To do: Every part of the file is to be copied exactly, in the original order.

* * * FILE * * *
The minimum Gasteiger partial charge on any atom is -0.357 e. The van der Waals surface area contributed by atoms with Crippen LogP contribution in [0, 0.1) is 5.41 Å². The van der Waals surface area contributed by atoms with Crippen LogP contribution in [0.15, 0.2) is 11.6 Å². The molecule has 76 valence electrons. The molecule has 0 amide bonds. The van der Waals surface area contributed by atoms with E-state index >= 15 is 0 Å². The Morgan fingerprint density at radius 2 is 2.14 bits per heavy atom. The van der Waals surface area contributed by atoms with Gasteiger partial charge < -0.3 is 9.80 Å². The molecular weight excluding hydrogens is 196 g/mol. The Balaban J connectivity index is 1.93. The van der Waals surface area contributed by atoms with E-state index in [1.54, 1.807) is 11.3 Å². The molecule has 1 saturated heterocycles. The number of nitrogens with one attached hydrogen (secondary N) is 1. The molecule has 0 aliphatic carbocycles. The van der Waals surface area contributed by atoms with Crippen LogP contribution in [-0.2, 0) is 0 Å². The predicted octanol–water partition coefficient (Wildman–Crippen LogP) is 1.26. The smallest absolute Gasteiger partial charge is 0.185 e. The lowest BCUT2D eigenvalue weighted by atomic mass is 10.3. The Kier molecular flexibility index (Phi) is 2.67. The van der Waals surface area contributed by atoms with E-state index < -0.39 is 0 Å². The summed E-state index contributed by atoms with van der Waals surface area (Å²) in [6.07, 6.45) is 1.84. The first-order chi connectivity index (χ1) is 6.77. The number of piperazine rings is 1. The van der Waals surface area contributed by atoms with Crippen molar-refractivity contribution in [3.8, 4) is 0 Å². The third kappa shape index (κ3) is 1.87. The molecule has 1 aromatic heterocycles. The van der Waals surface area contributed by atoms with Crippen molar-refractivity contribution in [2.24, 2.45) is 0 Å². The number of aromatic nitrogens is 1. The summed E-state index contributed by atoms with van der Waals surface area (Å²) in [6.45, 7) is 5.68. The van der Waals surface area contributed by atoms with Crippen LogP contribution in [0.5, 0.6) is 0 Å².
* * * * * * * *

The minimum Gasteiger partial charge on any atom is -0.357 e. The van der Waals surface area contributed by atoms with Crippen LogP contribution in [0, 0.1) is 5.41 Å². The van der Waals surface area contributed by atoms with Crippen LogP contribution in [0.15, 0.2) is 11.6 Å². The molecule has 76 valence electrons. The molecule has 0 amide bonds. The van der Waals surface area contributed by atoms with E-state index >= 15 is 0 Å². The Morgan fingerprint density at radius 2 is 2.14 bits per heavy atom. The van der Waals surface area contributed by atoms with Gasteiger partial charge < -0.3 is 9.80 Å². The molecular weight excluding hydrogens is 196 g/mol. The Balaban J connectivity index is 1.93. The van der Waals surface area contributed by atoms with E-state index in [1.54, 1.807) is 11.3 Å². The molecule has 1 saturated heterocycles. The number of nitrogens with one attached hydrogen (secondary N) is 1. The molecule has 0 aliphatic carbocycles. The van der Waals surface area contributed by atoms with Crippen LogP contribution in [-0.2, 0) is 0 Å². The predicted octanol–water partition coefficient (Wildman–Crippen LogP) is 1.26. The smallest absolute Gasteiger partial charge is 0.185 e. The lowest BCUT2D eigenvalue weighted by atomic mass is 10.3. The Kier molecular flexibility index (Phi) is 2.67. The van der Waals surface area contributed by atoms with E-state index < -0.39 is 0 Å². The summed E-state index contributed by atoms with van der Waals surface area (Å²) in [6.07, 6.45) is 1.84. The first-order chi connectivity index (χ1) is 6.77. The number of piperazine rings is 1. The van der Waals surface area contributed by atoms with Crippen molar-refractivity contribution in [3.8, 4) is 0 Å². The third kappa shape index (κ3) is 1.87. The molecule has 1 aromatic heterocycles. The van der Waals surface area contributed by atoms with Crippen molar-refractivity contribution in [2.24, 2.45) is 0 Å². The number of aromatic nitrogens is 1. The summed E-state index contributed by atoms with van der Waals surface area (Å²) in [6.45, 7) is 5.68. The van der Waals surface area contributed by atoms with Crippen LogP contribution in [0.5, 0.6) is 0 Å².